On Our Watch: Why Media Attention Hasn't Stopped the Genocide in Darfur

The world is inundated with stories about the genocide in Darfur. So why haven’t we stopped it?


| January-February 2009


For a list of the books and films discussed in this article,  click here

In July 2004 a colleague beckoned Brian Steidle into his office and took out a laptop. “As he handed me his computer,” writes Steidle in The Devil Came on Horseback, his memoir about Darfur, “a series of the most disturbing images I had ever seen came across the screen”—photos of young girls who had been handcuffed and burned to death outside their school.

Steidle, a former U.S. marine, was working as a peacekeeper in southern Sudan. His job was to monitor a cease-fire that ended a decades-long civil war in which some 2 million people died. But just as a tenuous peace was finally taking hold in the south, violence had broken out in Sudan’s western corner—a dusty, impoverished region called Darfur. That was where the unbearable pictures had been taken. “If these photos were released to the public,” he e-mailed home, “there would be troops in here in no time.”

Four years later, the sentiment seems quaint. For we are awash in information about Darfur. Disturbing photos of torture, death, and starvation are just the beginning of it. There are the regular dispatches of wire-service reporters, the drumbeat of opinion columns, and the images beamed home by television cameras. There are more websites maintained by activists and human rights groups than anyone can count.



And now there is something else, too: a substantial body of literature, academic and popular, about western Sudan. There is a book by a survivor of the genocide; memoirs by a nurse working for Doctors Without Borders, a top-ranking U.N. official, and an African Union peacekeeper; two collections of essays that narrate the events of the past few years—particularly the failed international effort to stop the killing—in painstaking detail; a book by three activists who snuck into Darfur in November 2004; an account that patiently traces the history of the region; a book that links the Darfur genocide to the decades-long war between Libya and Chad; and even a book coauthored by the actor Don Cheadle.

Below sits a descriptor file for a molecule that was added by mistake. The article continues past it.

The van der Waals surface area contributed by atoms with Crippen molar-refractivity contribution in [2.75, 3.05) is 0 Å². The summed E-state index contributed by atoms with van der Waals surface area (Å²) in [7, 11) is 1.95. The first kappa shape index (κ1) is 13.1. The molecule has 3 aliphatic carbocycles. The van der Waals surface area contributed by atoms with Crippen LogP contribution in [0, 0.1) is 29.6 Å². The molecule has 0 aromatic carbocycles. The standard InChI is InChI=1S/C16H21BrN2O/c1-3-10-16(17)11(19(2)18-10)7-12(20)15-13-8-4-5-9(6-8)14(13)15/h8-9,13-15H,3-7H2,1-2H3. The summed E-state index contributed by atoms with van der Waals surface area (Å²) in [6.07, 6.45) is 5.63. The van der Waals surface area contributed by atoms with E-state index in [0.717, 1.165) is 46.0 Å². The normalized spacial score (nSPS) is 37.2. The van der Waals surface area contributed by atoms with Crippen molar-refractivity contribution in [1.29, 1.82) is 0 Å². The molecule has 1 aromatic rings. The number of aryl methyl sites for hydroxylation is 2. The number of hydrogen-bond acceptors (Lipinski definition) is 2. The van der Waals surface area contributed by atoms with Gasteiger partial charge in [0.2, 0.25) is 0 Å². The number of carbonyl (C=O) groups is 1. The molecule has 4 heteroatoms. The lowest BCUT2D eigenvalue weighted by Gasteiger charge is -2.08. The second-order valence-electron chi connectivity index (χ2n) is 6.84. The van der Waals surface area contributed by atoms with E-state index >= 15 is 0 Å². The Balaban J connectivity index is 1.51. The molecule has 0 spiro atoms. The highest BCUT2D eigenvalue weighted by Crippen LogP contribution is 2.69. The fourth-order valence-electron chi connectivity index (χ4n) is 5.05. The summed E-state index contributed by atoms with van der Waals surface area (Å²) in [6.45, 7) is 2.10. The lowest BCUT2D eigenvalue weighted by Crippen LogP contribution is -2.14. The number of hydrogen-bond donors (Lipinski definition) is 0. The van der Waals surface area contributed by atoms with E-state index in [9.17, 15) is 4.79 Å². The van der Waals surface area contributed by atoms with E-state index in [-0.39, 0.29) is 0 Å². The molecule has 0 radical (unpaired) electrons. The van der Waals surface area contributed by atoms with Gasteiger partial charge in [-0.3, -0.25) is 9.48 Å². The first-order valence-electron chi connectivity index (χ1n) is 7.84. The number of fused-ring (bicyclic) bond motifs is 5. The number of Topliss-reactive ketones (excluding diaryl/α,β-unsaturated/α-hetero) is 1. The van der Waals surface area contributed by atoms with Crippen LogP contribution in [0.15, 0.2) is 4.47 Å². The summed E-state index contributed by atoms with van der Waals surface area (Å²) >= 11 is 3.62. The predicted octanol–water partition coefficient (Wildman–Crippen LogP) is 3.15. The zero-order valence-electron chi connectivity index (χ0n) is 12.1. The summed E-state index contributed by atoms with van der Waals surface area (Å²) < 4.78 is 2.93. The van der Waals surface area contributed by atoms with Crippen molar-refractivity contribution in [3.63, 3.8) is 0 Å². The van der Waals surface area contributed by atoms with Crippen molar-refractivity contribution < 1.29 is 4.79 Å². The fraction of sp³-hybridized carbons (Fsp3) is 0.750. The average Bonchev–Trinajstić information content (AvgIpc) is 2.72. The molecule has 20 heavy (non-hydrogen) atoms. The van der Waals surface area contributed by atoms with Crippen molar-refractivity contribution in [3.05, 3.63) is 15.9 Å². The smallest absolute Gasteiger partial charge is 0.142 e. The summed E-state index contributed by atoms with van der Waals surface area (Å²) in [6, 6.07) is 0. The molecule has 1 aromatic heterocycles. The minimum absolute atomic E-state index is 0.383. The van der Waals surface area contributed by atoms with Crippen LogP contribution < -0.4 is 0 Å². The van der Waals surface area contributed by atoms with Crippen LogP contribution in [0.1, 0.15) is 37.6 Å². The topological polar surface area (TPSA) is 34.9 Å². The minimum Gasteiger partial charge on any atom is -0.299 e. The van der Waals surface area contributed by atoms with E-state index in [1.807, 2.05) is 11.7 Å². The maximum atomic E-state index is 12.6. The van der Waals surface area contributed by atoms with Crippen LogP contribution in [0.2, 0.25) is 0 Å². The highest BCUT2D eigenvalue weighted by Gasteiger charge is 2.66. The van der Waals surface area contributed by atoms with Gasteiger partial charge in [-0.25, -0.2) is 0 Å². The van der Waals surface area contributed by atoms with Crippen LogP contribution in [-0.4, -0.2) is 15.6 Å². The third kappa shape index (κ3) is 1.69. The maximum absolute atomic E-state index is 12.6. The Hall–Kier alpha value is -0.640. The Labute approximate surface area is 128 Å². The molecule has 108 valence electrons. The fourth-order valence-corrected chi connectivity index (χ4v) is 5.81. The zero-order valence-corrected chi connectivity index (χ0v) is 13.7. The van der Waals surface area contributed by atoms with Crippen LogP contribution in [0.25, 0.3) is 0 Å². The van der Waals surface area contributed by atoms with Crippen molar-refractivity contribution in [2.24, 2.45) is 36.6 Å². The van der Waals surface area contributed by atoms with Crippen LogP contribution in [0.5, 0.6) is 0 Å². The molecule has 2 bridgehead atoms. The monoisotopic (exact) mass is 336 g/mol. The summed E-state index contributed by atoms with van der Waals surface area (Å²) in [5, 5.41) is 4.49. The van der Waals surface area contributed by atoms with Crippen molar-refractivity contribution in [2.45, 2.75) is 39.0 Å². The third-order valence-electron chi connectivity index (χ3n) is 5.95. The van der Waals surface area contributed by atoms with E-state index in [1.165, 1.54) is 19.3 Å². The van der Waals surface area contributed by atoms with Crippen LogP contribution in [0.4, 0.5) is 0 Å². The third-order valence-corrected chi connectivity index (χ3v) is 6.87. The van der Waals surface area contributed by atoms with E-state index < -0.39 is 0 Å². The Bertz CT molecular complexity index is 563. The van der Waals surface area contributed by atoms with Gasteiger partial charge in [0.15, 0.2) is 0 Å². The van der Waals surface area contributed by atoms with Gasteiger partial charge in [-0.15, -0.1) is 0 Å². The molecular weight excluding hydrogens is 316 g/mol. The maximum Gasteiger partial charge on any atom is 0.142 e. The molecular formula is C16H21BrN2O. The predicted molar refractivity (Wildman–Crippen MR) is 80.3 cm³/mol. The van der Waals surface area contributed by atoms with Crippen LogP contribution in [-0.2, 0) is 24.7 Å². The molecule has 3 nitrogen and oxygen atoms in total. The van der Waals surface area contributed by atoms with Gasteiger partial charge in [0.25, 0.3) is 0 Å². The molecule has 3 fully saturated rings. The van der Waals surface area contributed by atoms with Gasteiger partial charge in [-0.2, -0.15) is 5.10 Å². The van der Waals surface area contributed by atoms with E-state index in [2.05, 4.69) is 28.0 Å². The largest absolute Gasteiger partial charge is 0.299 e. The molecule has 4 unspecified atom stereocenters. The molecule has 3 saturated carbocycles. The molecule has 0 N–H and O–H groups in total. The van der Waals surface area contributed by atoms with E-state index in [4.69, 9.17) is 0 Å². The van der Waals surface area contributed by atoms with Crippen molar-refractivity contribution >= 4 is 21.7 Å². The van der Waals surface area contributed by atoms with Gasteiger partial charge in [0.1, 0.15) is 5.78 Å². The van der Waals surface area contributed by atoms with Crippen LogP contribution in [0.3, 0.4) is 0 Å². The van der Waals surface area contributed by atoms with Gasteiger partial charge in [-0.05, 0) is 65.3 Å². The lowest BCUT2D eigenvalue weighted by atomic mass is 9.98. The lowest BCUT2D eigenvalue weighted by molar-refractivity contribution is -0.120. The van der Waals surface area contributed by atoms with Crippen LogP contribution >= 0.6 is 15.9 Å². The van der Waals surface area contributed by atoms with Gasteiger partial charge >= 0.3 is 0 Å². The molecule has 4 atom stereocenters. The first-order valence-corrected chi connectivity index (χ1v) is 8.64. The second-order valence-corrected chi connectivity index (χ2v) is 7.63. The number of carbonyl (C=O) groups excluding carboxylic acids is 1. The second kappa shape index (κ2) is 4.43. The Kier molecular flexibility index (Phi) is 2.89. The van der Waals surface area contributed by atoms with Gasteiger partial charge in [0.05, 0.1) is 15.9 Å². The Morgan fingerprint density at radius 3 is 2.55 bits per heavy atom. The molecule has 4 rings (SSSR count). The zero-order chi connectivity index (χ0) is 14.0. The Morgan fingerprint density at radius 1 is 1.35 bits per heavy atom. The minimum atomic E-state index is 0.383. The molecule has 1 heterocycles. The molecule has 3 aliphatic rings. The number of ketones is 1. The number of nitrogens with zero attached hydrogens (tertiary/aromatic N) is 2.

And there are also the movies: documentaries that focus on the experiences of aid workers, activists, and of course the victims themselves—men and women whose faces and voices are captured in hour after hour of stomach-churning interviews, whose children have been murdered and communities destroyed, whose existence is now confined to squalid refugee camps from which they will probably never go home.

Barbara Staskelunas
2/24/2011 6:03:09 PM

There is a saying that goes, How can you look at the world without crying. Most of us shutout the horrors that go on because they do not become real to us until we are physically in the midst of it. My heart breaks for those people. I will write my congressman and lobby for Darfur















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